WORDS Karen Lawrence ARCHITECT Andy Martin Architects
The Italian island of Sardinia, where the owner was born, retains a strong culture of openness and an abundance of light. The brief was to maximise these qualities throughout the tall, narrow house, but especially to bring light-filled living to the dark and gloomy basement.
To meet the client’s need for light and openness, architect Andy Martin completely gutted the interior of the five-storey terraced property, leaving just the shell. Into this he inserted large spaces with an industrial aesthetic, incorporating perforated elements to introduce as much natural light as possible – hence the house’s name.
The most striking feature is the perforated ground floor, similar to the common London feature known as ‘pavement lights’, which helps illuminate the basement. The concrete floor contains numerous round glass lenses, bringing transparency and a sense of connection between the two lowest levels of the house.
The resulting dappled light filters down to the open-plan kitchen, living and dining areas in the remodelled basement, which is also brightened by the addition of full-height, glass sliding doors that lead out onto the decked terrace and walled courtyard garden.
As the owner is a restauranteur, the kitchen was a high priority. It was designed to accommodate a stainless steel catering cooker, industrial extractor and lava-stone barbecue – fulfilling the owner’s dream to have a huge and inviting basement space for cooking and entertaining.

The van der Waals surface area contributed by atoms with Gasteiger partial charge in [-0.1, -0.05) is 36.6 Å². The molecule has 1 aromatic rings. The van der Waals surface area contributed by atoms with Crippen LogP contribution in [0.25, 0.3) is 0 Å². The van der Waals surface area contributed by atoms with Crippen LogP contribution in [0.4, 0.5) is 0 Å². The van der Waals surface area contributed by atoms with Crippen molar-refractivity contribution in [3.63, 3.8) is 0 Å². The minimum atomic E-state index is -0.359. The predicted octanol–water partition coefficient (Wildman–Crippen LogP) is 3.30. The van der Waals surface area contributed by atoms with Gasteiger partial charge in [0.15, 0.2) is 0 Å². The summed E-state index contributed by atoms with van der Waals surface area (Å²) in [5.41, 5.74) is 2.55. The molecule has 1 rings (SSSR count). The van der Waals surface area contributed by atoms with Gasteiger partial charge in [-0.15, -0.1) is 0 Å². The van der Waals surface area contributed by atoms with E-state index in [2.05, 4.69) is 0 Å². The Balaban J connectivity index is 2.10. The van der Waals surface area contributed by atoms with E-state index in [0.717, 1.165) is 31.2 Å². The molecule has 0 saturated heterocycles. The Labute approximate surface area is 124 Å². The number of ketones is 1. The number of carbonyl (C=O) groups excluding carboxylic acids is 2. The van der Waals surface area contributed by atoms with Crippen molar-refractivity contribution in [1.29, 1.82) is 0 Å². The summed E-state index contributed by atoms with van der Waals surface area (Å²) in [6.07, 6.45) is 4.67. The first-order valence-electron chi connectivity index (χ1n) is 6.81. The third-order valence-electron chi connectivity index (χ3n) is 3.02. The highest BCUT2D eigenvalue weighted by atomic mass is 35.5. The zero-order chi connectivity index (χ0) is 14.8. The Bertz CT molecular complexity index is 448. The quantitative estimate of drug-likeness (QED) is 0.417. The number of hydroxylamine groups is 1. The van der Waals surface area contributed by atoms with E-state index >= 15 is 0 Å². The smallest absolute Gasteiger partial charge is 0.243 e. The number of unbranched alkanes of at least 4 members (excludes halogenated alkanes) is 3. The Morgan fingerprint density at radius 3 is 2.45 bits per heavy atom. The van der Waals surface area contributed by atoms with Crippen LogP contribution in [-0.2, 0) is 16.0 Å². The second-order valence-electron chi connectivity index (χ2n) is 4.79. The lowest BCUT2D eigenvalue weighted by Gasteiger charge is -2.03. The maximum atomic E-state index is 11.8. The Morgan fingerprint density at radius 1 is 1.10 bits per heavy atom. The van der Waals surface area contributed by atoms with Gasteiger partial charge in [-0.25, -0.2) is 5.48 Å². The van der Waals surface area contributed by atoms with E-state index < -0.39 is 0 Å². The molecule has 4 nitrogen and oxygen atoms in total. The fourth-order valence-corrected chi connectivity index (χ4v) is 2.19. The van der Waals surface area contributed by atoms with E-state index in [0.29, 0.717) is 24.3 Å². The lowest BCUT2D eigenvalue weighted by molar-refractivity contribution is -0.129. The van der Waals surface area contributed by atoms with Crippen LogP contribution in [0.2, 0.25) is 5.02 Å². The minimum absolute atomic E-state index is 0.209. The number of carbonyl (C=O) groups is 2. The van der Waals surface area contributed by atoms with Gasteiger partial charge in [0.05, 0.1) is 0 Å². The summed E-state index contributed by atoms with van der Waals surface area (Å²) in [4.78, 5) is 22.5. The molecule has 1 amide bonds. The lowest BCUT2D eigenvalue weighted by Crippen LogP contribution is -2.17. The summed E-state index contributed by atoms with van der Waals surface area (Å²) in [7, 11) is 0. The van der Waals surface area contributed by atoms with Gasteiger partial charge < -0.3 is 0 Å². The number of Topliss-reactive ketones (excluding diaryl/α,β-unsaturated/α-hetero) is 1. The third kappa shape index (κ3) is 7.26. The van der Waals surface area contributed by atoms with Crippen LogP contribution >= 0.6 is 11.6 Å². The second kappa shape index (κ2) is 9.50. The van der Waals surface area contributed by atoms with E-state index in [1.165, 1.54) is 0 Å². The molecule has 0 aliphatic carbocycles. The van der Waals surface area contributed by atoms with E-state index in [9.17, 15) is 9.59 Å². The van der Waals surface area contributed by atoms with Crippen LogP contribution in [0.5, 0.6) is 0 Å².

Another key feature of the house is the folded steel staircase that rises through the lower floors, switching to timber as it continues up the full height of the building. Lit from above by a roof light, which brings illumination down through the house, the steel surround is also perforated on the upper levels creating more dappled sunlight.
Throughout the house, industrial materials dominate; raw concrete, blackened steel and glass combine with timber and smooth plaster to deliver a crisp interior finish.
Glazing plays a part elsewhere in the house to continue the theme of transparency and light. On the ground floor, a steel-framed, reeded glass screen creates an elegant entrance lobby. Upstairs, a stylish glass wall separates the bathroom from the master bedroom.
Artificial lighting was also carefully designed to ensure the light and open feeling is retained even when the sun doesn’t shine. A full lighting control system was installed in the ground and basement levels, including linear lighting along the floors, step lights throughout the full height of the staircase, and outdoor spotlights positioned above each roof light to create a gentle glow inside.
What makes the Perf House so successful – and can you do the same?
The modern, innovative design of the Perf House works because the client and architect shared a bold vision. Whether your dream design is radical or not, there are some important lessons to take away from this stylish renovation.
- Choose an architect, contractor and craftsmen who understand your vision and have the expertise to help you realise it. Successfully creating a unique home is only possible if you have the right team.
- Light is one of the most important elements in any building, so think about how and where you will use it. There are many ways to introduce more light into your home – including glazed doors, roof lights, perforated screens and ‘pavement lights’ – so think creatively and don’t limit yourself to windows.
- A period home can be ultra-modern on the inside. Although you may want to keep original features, if the building is not listed, it’s not compulsory. Opening up small, cramped rooms and creating larger internal spaces can give you spacious, modern living even inside the most traditional of exteriors.
- If what you want doesn’t exist, go bespoke. A cast in situ concrete floor with glass pavement lights may not be the solution to your problem, but an innovative design element might just help you achieve your dream home.
This inspirational home was featured in Issue 28 of Renovate Magazine